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Re: Can someone explain Tai No Henkan the Iwama way?

The point emphasised in tai no henko by Saito Sensei time and again was that nage should match shoulder to shoulder & elbow to elbow with uke.
In tai no henko kihon, nage matches toe to toe & then matches elbows & shoulders as they turn. The final position should stop uke from being able to come into the front with atemi or kaeshi wasa such as irimi/koyu nage. It should also stop uke from letting go of the grip by nature of the fact that kokyu nage or atemi are immediately possible.
Tai no henko kinonagare is almost identical, the only small difference, due to the fact that uke is moving in, there is no need to match toes. Uke's forward movement will bring them into matching range.
If nage is too far in front of uke this will pose a problem in that attack can come in from the rear & it will be impossible to control it with kokyu nage or atemi. If on the other hand nage is too far behind uke, it will be impossible to stop an entry such as irimi/kokyu kaeshi wasa or atemi.
Saito Sensei often made an analogy between tai no henko & ikkyo ura in how they used the hip & arms to control uke, as a turn is made.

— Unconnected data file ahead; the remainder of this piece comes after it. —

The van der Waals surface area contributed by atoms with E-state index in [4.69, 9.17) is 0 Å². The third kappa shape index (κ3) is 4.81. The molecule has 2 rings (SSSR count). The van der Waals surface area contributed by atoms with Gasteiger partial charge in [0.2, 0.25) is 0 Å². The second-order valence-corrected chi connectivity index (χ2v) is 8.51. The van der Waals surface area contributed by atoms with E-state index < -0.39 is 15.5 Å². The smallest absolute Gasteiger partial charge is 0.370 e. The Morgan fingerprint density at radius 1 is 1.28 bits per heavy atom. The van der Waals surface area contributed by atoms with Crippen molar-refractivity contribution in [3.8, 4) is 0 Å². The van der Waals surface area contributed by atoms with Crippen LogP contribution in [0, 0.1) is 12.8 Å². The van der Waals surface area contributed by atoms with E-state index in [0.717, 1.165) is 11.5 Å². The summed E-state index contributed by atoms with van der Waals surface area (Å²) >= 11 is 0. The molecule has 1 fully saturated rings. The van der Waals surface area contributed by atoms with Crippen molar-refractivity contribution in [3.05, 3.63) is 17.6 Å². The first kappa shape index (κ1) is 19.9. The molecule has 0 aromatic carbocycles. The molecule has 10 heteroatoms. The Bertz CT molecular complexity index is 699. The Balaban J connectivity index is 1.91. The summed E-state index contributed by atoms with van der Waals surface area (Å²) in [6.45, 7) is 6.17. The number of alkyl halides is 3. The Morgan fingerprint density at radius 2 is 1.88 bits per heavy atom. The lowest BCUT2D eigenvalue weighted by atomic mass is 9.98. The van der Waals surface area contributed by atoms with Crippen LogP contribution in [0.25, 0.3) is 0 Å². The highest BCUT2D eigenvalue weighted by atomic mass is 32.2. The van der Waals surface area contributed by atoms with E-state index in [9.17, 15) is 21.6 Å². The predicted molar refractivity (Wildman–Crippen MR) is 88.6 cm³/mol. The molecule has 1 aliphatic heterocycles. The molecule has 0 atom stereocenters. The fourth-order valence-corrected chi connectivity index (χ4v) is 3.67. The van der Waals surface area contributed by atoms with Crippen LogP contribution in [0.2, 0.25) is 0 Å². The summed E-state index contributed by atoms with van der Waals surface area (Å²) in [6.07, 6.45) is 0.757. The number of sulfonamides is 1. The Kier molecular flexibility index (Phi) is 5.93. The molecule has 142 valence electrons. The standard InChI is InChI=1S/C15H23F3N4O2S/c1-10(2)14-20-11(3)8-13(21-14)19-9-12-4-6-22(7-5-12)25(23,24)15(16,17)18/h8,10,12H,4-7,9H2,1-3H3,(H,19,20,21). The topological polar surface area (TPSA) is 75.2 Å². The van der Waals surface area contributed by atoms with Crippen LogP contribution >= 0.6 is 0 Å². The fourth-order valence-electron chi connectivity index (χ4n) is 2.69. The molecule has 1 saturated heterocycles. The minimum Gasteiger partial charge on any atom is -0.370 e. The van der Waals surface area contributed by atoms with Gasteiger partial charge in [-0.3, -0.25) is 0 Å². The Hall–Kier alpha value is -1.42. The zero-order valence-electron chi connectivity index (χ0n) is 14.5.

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Old 06-06-2004, 08:35 PM   #17
senshincenter
 
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Re: Can someone explain Tai No Henkan the Iwama way?

Well there you go:

http://www.aikidoaus.com.au/dojo/docs/tainohenko.htm
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Old 06-06-2004, 08:52 PM   #18
Greg Jennings
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Re: Can someone explain Tai No Henkan the Iwama way?

I think we're just missing by terminology. When I say "slightly in front" and "overlapping", I'm talking exactly about the position in the given link.

For those that have the book, I think it's on page 33 of Takemusu Aikido, Volume 1. I left it at the office, so I'm not exactly sure.